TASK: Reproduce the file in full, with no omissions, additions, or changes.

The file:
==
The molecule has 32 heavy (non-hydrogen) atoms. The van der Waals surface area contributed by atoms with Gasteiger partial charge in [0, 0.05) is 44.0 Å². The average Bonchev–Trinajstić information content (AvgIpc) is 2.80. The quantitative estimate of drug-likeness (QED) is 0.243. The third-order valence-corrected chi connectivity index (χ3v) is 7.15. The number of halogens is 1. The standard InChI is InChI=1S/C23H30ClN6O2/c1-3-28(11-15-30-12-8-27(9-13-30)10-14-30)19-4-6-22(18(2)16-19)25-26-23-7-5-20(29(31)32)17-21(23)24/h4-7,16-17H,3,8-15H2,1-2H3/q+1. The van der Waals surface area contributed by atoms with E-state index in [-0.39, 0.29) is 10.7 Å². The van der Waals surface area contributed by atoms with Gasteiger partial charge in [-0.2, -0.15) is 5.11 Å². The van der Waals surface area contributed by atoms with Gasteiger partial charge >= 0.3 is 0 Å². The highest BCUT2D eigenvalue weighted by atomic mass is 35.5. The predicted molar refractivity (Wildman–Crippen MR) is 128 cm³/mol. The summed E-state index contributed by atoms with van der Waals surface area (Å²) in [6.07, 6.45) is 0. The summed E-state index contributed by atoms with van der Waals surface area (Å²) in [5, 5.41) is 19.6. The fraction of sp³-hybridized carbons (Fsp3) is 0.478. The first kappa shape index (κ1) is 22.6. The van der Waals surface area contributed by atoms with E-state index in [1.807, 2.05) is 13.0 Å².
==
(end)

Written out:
The molecule has 32 heavy (non-hydrogen) atoms. The van der Waals surface area contributed by atoms with Gasteiger partial charge in [0, 0.05) is 44.0 Å². The average Bonchev–Trinajstić information content (AvgIpc) is 2.80. The quantitative estimate of drug-likeness (QED) is 0.243. The third-order valence-corrected chi connectivity index (χ3v) is 7.15. The number of halogens is 1. The standard InChI is InChI=1S/C23H30ClN6O2/c1-3-28(11-15-30-12-8-27(9-13-30)10-14-30)19-4-6-22(18(2)16-19)25-26-23-7-5-20(29(31)32)17-21(23)24/h4-7,16-17H,3,8-15H2,1-2H3/q+1. The van der Waals surface area contributed by atoms with E-state index in [-0.39, 0.29) is 10.7 Å². The van der Waals surface area contributed by atoms with Gasteiger partial charge in [-0.2, -0.15) is 5.11 Å². The van der Waals surface area contributed by atoms with Gasteiger partial charge >= 0.3 is 0 Å². The highest BCUT2D eigenvalue weighted by atomic mass is 35.5. The predicted molar refractivity (Wildman–Crippen MR) is 128 cm³/mol. The summed E-state index contributed by atoms with van der Waals surface area (Å²) in [6.07, 6.45) is 0. The summed E-state index contributed by atoms with van der Waals surface area (Å²) in [5, 5.41) is 19.6. The fraction of sp³-hybridized carbons (Fsp3) is 0.478. The first kappa shape index (κ1) is 22.6. The van der Waals surface area contributed by atoms with E-state index in [1.807, 2.05) is 13.0 Å².